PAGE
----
<p><input type="button" id="moveRight2" value="&gt;"
        onclick="moveOptions('LEFT_MENU2','RIGHT_MENU2')"></p>
      <p><input type="button" id="moveLeft2" value="&lt;"
        onclick="moveOptions('RIGHT_MENU2','LEFT_MENU2')"></p>
    </td>
    <td>
      <select id="RIGHT_MENU2"  multiple="true" size="10"></select>
    </td>
  </tr>
</table>
</form>

Now, the original Javascript function need a slight alteration to allow for the option’s index to be passed into it. This only runs if the value of idx is not empty.

UPDATED: June 25, 2008 11:45PM

Altered version of moveOption()

function moveOption( fromID, toID, idx ) {
  if (isNaN(parseInt(idx))) {
    var i = document.getElementById( fromID ).selectedIndex;
  } else {
    var i = idx;
  }
  var o = document.getElementById( fromID ).options[ i ];
  var theOpt = new Option( o.text, o.value, false, false );
  document.getElementById( toID )
    .options[document.getElementById( toID ).options.length] = theOpt;
  document.getElementById( fromID ).options[ i ] = null;
}

All we need to do is to loop over the entire array of options in the requested select menu and move only the options that are selected. When an option is selected, rather than rewrite code, this function will tell the original function which option to move.

Move multiple options

function moveOptions( fromID, toID ) {
  for (var x = document.getElementById( fromID ).options.length - 1; x >= 0 ; x--)   {
    if (document.getElementById( fromID ).options[x].selected == true) {
      moveOption( fromID, toID, x );
    }
  }
}

UPDATED: June 25, 2008 11:45PM

So what did I forget? I forgot to have moveOption() actually use the third argument I passed to it.

If I am limited to choosing a single select option at a time, idx, the third argument in moveOption(), will be undefined. So if idx is “not a number”, then I’m going to move the selectedIndex of the “from” menu.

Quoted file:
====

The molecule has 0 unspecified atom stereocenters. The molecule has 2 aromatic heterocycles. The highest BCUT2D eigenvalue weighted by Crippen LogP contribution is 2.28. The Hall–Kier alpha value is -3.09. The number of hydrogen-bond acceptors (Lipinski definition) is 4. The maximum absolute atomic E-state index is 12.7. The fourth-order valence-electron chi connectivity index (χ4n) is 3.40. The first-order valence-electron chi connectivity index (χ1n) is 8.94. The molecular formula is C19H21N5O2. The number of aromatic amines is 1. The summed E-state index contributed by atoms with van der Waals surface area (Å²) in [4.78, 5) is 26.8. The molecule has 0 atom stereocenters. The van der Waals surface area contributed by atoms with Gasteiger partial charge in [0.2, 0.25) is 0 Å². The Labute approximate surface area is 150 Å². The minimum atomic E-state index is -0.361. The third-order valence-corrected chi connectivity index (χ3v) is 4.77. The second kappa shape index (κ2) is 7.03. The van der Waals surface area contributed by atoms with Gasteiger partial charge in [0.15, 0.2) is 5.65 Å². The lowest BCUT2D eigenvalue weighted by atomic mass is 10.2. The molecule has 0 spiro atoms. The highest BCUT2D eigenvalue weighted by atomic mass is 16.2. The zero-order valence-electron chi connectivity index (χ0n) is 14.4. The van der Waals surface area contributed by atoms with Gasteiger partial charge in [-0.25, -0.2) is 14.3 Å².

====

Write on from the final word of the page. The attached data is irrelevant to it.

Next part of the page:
if (isNaN(parseInt(idx))) {
  var i = document.getElementById( fromID ).selectedIndex;
}

If idx is numeric, then I already know when index of the “from” menu needs to be moved.

else {}
  var i = idx;
}

So now i can be properly defined and moved in either single or multiple select menus.

var o = document.getElementById( fromID ).options[ i ];

Why count down instead of counting up?

The only important piece of code here is the definition of the for loop.

Normally, you’d use something like this:

for (var x = 0; x < document.getElementById( fromID ).options.length; x++)

With 10 options, this evaluates to

for (var x = 0; x < 10; x++)

The problem is that as each option is moved from one menu to the other, it is also removed from the original menu. This means that the length of the option array changes as each option is removed.

If you start at the first option (0) and moving towards the tenth option (9) as each option is removed, the remaining elements shift position in the array. So after the first option is moved, you’ll get the wrong options moved afterwards and eventually error out once the value of x goes past the length of the altered array.

So instead we start with the last element and step through it in reverse.

for (var x = document.getElementById( fromID ).options.length - 1; x >= 0 ; x--)

With 10 options, this evaluates to

for (var x = 9; x >= 0 ; x--)

Now you’ll always move the correct option and never encounter an error.

About the Author
Adrian J. Moreno

Adrian is an enterprise solution architect and full stack developer. Which stack depends on which system is on fire at the time. More information